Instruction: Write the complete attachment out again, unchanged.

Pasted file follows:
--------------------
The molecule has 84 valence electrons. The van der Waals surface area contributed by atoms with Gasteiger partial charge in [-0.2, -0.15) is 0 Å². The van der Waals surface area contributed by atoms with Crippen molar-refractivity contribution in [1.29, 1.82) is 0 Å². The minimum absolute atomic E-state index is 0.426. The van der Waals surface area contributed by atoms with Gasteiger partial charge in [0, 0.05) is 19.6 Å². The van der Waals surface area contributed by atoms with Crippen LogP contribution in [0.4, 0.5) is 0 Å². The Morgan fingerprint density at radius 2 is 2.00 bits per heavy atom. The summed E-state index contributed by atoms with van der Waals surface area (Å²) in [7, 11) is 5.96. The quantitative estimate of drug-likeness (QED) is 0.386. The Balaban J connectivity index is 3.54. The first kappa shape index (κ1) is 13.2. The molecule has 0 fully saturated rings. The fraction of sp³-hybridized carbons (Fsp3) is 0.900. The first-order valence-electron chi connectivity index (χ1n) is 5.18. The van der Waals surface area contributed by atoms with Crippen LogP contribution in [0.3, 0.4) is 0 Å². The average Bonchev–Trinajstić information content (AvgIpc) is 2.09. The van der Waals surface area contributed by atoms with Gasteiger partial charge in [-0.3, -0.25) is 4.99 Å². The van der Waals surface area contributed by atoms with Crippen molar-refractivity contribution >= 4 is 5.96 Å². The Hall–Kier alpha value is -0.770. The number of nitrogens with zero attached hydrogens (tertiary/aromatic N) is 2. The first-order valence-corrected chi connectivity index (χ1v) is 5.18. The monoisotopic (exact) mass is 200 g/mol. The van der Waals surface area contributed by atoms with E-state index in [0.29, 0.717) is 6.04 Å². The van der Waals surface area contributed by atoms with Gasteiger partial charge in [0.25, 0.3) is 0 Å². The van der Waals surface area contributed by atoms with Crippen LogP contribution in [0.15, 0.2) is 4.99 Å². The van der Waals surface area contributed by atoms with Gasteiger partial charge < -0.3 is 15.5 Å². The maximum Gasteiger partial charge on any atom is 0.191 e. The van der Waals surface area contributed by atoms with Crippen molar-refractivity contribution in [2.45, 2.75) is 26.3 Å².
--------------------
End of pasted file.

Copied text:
The molecule has 84 valence electrons. The van der Waals surface area contributed by atoms with Gasteiger partial charge in [-0.2, -0.15) is 0 Å². The van der Waals surface area contributed by atoms with Crippen molar-refractivity contribution in [1.29, 1.82) is 0 Å². The minimum absolute atomic E-state index is 0.426. The van der Waals surface area contributed by atoms with Gasteiger partial charge in [0, 0.05) is 19.6 Å². The van der Waals surface area contributed by atoms with Crippen LogP contribution in [0.4, 0.5) is 0 Å². The Morgan fingerprint density at radius 2 is 2.00 bits per heavy atom. The summed E-state index contributed by atoms with van der Waals surface area (Å²) in [7, 11) is 5.96. The quantitative estimate of drug-likeness (QED) is 0.386. The Balaban J connectivity index is 3.54. The first kappa shape index (κ1) is 13.2. The molecule has 0 fully saturated rings. The fraction of sp³-hybridized carbons (Fsp3) is 0.900. The first-order valence-electron chi connectivity index (χ1n) is 5.18. The van der Waals surface area contributed by atoms with Crippen LogP contribution in [0.3, 0.4) is 0 Å². The average Bonchev–Trinajstić information content (AvgIpc) is 2.09. The van der Waals surface area contributed by atoms with Gasteiger partial charge in [-0.3, -0.25) is 4.99 Å². The van der Waals surface area contributed by atoms with Crippen molar-refractivity contribution >= 4 is 5.96 Å². The Hall–Kier alpha value is -0.770. The number of nitrogens with zero attached hydrogens (tertiary/aromatic N) is 2. The first-order valence-corrected chi connectivity index (χ1v) is 5.18. The monoisotopic (exact) mass is 200 g/mol. The van der Waals surface area contributed by atoms with E-state index in [0.29, 0.717) is 6.04 Å². The van der Waals surface area contributed by atoms with Gasteiger partial charge in [0.25, 0.3) is 0 Å². The van der Waals surface area contributed by atoms with Crippen LogP contribution in [0.15, 0.2) is 4.99 Å². The van der Waals surface area contributed by atoms with Gasteiger partial charge < -0.3 is 15.5 Å². The maximum Gasteiger partial charge on any atom is 0.191 e. The van der Waals surface area contributed by atoms with Crippen molar-refractivity contribution in [2.45, 2.75) is 26.3 Å².